Ramblings: What Now For Holtby and Schneider, Playoff Sleepers, plus more…
A lot has happened this past season that no one in their right minds would have believed. The Vegas Golden Knights and Colorado Avalanche making the playoffs. Claude Giroux reaching 100 points. Nathan MacKinnon reaching 95 points. William Karlsson scoring 40 goals. Carey Price with a goals-against average of over 3.00. Not even the fearless forecaster would have predicted those ones!
In terms of truly unexpected happenings from the start of the season until now, where would Philipp Grubauer and Keith Kinkaid starting Game 1 of the playoffs for their respective teams rank? Each team is starting the goalie that has played better this season, and the playoffs can be too short for a team to be patient with a struggling goalie.
In a previous Ramblings, I attempted to assess the pre-draft value of Carey Price for next season. So where do Braden Holtby and Cory Schneider rank relative to Price? Holtby (ADP: 13.3) was considered an elite goalie who wasn’t drafted far behind Price (ADP: 5.9). Schneider (ADP: 96.1) was drafted a little further back, but his lower ranking had more to do with the lack of optimism about his team’s situation than his overall talent.
I haven’t projected either the Capitals or the Devils to go on a long playoff run, but you never know what might happen. If either Grubauer or Kinkaid struggle or get injured over the first couple games, Holtby or Schneider could be back between the pipes before the series ends. A long playoff run with either could re-cement their status as the starter and revitalize their fantasy values. Again, I don’t place a high likelihood of that happening at the moment. But things can change.
In spite of their struggles, Holtby and Schneider are likely to be back as their teams’ starters next season. But like Price, fantasy owners won’t have nearly the amount of faith that they had entering the 2017-18 season. Of the three, I’m still tempted to rank Price the highest because he has the strongest foothold on his team’s starting job, even though his team is in the worst shape of the three. Right now, anyway. Maybe I rethink that over the summer; after all, I am allowed to change my mind because I don’t need to make this kind of decision until September. Fantasy rankings are not a stationary object.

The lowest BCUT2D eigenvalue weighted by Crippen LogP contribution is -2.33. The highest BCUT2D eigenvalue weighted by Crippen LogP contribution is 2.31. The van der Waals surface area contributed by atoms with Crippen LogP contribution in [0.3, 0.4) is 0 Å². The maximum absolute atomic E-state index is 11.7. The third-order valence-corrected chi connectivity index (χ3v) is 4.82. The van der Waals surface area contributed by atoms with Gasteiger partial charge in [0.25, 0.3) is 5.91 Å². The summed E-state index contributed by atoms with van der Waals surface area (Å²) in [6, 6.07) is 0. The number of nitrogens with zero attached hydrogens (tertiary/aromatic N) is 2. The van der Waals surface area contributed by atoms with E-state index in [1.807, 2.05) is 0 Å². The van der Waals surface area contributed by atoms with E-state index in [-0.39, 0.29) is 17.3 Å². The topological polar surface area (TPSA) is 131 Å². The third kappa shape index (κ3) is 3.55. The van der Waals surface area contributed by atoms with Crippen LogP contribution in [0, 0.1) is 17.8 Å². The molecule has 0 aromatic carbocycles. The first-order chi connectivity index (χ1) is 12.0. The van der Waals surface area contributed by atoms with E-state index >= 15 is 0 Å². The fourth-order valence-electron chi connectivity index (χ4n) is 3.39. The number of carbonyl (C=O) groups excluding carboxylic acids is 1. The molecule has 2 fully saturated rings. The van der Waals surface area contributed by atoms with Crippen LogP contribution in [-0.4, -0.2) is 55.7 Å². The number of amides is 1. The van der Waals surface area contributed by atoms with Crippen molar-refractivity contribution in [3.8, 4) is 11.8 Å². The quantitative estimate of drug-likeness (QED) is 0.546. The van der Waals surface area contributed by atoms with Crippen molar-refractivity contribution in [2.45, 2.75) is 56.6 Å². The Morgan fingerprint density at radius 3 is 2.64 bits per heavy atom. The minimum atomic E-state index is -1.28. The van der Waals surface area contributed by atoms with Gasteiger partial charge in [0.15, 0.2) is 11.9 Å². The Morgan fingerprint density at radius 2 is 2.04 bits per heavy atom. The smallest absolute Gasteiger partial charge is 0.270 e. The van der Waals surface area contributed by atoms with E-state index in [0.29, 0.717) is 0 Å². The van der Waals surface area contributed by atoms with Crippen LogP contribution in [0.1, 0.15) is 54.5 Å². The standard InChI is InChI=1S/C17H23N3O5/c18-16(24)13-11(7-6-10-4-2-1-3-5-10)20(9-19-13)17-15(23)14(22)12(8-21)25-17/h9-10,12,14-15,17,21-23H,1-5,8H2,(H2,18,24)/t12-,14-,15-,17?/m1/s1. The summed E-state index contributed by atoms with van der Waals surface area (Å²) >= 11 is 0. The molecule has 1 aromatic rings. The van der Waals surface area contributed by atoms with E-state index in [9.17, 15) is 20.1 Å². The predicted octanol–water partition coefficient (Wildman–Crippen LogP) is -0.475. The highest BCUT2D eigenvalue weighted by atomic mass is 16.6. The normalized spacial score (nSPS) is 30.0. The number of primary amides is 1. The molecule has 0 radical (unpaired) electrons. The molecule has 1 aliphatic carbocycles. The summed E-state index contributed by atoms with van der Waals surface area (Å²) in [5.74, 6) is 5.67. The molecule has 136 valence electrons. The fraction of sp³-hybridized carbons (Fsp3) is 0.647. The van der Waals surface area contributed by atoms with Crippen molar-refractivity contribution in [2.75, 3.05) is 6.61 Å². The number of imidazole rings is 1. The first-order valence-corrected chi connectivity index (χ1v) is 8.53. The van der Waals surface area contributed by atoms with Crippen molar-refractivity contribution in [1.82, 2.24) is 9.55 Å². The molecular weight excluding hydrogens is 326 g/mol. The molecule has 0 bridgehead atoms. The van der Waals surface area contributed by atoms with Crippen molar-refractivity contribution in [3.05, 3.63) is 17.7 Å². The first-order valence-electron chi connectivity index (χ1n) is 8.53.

Kinkaid has one more season under contract after this one, so I could also see the Devils trying to make it work with a pure tandem while he’s under contract. Schneider hasn’t earned a win since December 27 (he had actually won five in a row at that point) while Kinkaid has recorded a 2.25 GAA and .932 SV% since February 15. But remember that teams think in terms of the size of their investments, as Schneider has been promised $6 million per season for four more seasons while Kinkaid earns $1.25 million. Regardless, a timeshare would mean that you wouldn’t be drafting a Jersey goalie anywhere near the top 100.
But the Capitals will have a decision to make in the offseason with Grubauer, who will be an RFA. The Capitals are right up against the cap, so trading Grubauer and sticking with Holtby for the final two years of his contract might be an option that they are forced to strongly consider. Factor in the John Carlson situation and it’s really hard to know what the Capitals will do with Grubauer. So we’d really have to wait until the end of the playoffs and the offseason to know where to project Holtby’s value for next season.